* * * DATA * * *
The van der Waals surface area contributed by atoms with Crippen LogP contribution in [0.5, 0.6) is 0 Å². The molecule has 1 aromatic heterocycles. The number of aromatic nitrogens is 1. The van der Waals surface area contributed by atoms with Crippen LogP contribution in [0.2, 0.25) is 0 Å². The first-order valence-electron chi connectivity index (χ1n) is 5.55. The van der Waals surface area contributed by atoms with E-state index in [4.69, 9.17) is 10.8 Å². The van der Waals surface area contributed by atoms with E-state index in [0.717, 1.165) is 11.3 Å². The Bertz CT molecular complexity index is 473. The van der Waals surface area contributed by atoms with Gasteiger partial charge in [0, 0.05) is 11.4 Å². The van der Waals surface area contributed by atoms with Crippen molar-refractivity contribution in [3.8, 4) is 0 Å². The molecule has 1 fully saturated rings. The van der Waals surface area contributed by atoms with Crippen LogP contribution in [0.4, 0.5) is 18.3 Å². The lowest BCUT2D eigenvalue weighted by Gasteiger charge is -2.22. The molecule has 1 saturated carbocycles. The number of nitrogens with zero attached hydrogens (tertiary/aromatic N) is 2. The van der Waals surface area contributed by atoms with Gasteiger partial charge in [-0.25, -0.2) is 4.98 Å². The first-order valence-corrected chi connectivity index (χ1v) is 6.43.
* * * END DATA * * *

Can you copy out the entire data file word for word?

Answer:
The van der Waals surface area contributed by atoms with Crippen LogP contribution in [0.5, 0.6) is 0 Å². The molecule has 1 aromatic heterocycles. The number of aromatic nitrogens is 1. The van der Waals surface area contributed by atoms with Crippen LogP contribution in [0.2, 0.25) is 0 Å². The first-order valence-electron chi connectivity index (χ1n) is 5.55. The van der Waals surface area contributed by atoms with E-state index in [4.69, 9.17) is 10.8 Å². The van der Waals surface area contributed by atoms with E-state index in [0.717, 1.165) is 11.3 Å². The Bertz CT molecular complexity index is 473. The van der Waals surface area contributed by atoms with Gasteiger partial charge in [0, 0.05) is 11.4 Å². The van der Waals surface area contributed by atoms with Crippen molar-refractivity contribution in [3.8, 4) is 0 Å². The molecule has 1 fully saturated rings. The van der Waals surface area contributed by atoms with Crippen LogP contribution in [0.4, 0.5) is 18.3 Å². The lowest BCUT2D eigenvalue weighted by Gasteiger charge is -2.22. The molecule has 1 saturated carbocycles. The number of nitrogens with zero attached hydrogens (tertiary/aromatic N) is 2. The van der Waals surface area contributed by atoms with Gasteiger partial charge in [-0.25, -0.2) is 4.98 Å². The first-order valence-corrected chi connectivity index (χ1v) is 6.43.